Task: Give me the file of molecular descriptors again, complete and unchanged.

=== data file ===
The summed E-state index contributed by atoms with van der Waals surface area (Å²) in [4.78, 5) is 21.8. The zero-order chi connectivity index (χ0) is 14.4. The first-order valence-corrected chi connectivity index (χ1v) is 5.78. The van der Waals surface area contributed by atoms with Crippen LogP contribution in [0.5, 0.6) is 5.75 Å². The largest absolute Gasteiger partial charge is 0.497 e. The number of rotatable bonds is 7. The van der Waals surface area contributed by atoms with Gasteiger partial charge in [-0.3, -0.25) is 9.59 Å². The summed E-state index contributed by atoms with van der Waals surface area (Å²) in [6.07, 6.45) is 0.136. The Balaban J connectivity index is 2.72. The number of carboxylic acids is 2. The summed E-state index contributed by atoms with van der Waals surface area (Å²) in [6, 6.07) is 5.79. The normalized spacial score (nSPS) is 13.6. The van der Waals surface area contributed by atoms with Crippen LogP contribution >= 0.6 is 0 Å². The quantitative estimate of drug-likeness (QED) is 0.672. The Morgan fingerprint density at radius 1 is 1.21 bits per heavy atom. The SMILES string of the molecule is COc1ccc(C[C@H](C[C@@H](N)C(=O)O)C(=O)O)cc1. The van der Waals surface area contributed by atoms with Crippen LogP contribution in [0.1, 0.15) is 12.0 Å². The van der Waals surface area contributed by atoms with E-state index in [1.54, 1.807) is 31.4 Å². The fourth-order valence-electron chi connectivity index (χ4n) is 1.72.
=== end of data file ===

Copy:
The summed E-state index contributed by atoms with van der Waals surface area (Å²) in [4.78, 5) is 21.8. The zero-order chi connectivity index (χ0) is 14.4. The first-order valence-corrected chi connectivity index (χ1v) is 5.78. The van der Waals surface area contributed by atoms with Crippen LogP contribution in [0.5, 0.6) is 5.75 Å². The largest absolute Gasteiger partial charge is 0.497 e. The number of rotatable bonds is 7. The van der Waals surface area contributed by atoms with Gasteiger partial charge in [-0.3, -0.25) is 9.59 Å². The summed E-state index contributed by atoms with van der Waals surface area (Å²) in [6.07, 6.45) is 0.136. The Balaban J connectivity index is 2.72. The number of carboxylic acids is 2. The summed E-state index contributed by atoms with van der Waals surface area (Å²) in [6, 6.07) is 5.79. The normalized spacial score (nSPS) is 13.6. The van der Waals surface area contributed by atoms with Crippen LogP contribution >= 0.6 is 0 Å². The quantitative estimate of drug-likeness (QED) is 0.672. The Morgan fingerprint density at radius 1 is 1.21 bits per heavy atom. The SMILES string of the molecule is COc1ccc(C[C@H](C[C@@H](N)C(=O)O)C(=O)O)cc1. The van der Waals surface area contributed by atoms with Crippen LogP contribution in [0.1, 0.15) is 12.0 Å². The van der Waals surface area contributed by atoms with E-state index in [1.54, 1.807) is 31.4 Å². The fourth-order valence-electron chi connectivity index (χ4n) is 1.72.